“I could hardly see over the steering wheel,” Patty said. “I had to sit on things.”
    After the couple married and started a family, their priorities shifted. Eventually, they realized they couldn’t afford to insure the car, so it sat — first outside Jim’s father’s house, then in the couple’s garage.
    They had a car restoration fund, Jim said, but something else always came up and took priority.
    Then, a few years ago on Christmas Eve, Jim suggested they go sit in Betty Lou. They grabbed a couple of beers and reminisced.
    “We had a discussion, either we do something with it or it’s just going to completely deteriorate,” Jim said.
    They bit the bullet and decided to restore the car to its original glory, hiring local experts Mike Dimmer for the body work and Randy Yokes for the interior. It’s been a six-year project.
    “It’s hard to find the parts for it,” Jim said.  “There’s a million ’55, ’56, ’57 Chevys, but you don’t see a lot of mid-’50s Fords.
    “It took time.”
    While the car looked like it was in pretty good shape, “you start to peel it back and you find the rust,” Jim said.
    They refurbished or replaced virtually everything down to the curb feelers — wires fitted to the car close to the wheels that would scrape against the curb, alerting the driver when he was the right distance away to park without scraping the whitewall tires.
    The engine had a cracked block and they couldn’t find a replica, so the car now sports a 1970 Mustang motor and transmission.
    Once the guts of the car were replaced, they undertook a restoration of the interior, even finding a manufacturer who makes the original embroidered upholstery fabric, called blue scroll.
    The car, which has collector plates, is a tribute to a time long ago. Fuzzy blue dice hang from the front mirror, as well as a garter from Jim’s high school prom date, and blue plastic dice are affixed to the top of the door locks, just like they did when Jim first had the car.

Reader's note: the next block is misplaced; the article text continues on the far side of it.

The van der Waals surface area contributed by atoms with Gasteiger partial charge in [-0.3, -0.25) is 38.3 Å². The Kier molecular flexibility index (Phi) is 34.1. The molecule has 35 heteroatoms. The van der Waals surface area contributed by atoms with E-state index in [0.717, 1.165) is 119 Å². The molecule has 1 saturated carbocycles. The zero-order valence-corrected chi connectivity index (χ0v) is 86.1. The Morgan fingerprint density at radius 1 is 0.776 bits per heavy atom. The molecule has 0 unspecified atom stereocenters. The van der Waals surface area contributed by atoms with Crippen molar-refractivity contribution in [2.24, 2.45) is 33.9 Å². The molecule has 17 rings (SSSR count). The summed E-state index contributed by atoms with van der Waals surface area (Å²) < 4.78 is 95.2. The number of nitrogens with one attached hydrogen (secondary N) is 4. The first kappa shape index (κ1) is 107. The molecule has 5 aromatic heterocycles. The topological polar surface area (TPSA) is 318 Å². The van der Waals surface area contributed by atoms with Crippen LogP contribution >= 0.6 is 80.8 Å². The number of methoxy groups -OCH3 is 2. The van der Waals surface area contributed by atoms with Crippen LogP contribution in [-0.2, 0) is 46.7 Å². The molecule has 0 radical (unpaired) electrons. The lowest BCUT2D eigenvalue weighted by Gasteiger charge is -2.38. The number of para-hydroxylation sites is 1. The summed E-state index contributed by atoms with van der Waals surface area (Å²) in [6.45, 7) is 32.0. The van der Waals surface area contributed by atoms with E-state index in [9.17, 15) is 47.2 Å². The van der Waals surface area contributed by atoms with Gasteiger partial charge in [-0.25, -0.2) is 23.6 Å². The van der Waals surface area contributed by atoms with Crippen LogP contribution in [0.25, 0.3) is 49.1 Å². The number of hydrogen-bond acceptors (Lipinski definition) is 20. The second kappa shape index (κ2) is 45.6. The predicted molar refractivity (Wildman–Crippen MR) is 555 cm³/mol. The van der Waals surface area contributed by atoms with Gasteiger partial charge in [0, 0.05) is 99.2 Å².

A hula girl stands on the dashboard, while a 1956 Major League Baseball schedule, a book of S&H green stamps and a 1956 map of Wisconsin — as well as a model of the Fairlane in a case — sit on the rear window ledge. Dwight D. Eisenhower campaign buttons are affixed to the upholstery facing the rear windows, and a Prince Albert tobacco tin graces the front seat.
     In the trunk, Jim carries a copy of the car’s original manual — unlike flimsy modern versions, this is a hardcover book — as well as a Ford cooler and a replica of the original bag that came with the car that holds accessories such as jumper cables. It matches the interior upholstery.  
     The most recent improvement to the car was the addition of “Betty Lou” painted on the rear by Allen Beck of Fredonia.
     “I still have about 5% left to do with it,” Jim said, noting the clock isn’t working right and the windshield washer needs to be hooked up.
     In the meantime, the couple’s enjoying Betty Lou, taking her around town and visiting car shows.
     “It’s a different experience driving these cars,” Jim said — especially in an age where companies are seriously discussing driverless cars. “When was the last time you drove around with the window down?”
     “It just feels like a simpler time,” Patty said.
     Jim added, “We’ve had a lot of fun with it, and hopefully we’ll have a lot more.
     “That’s why we did it.”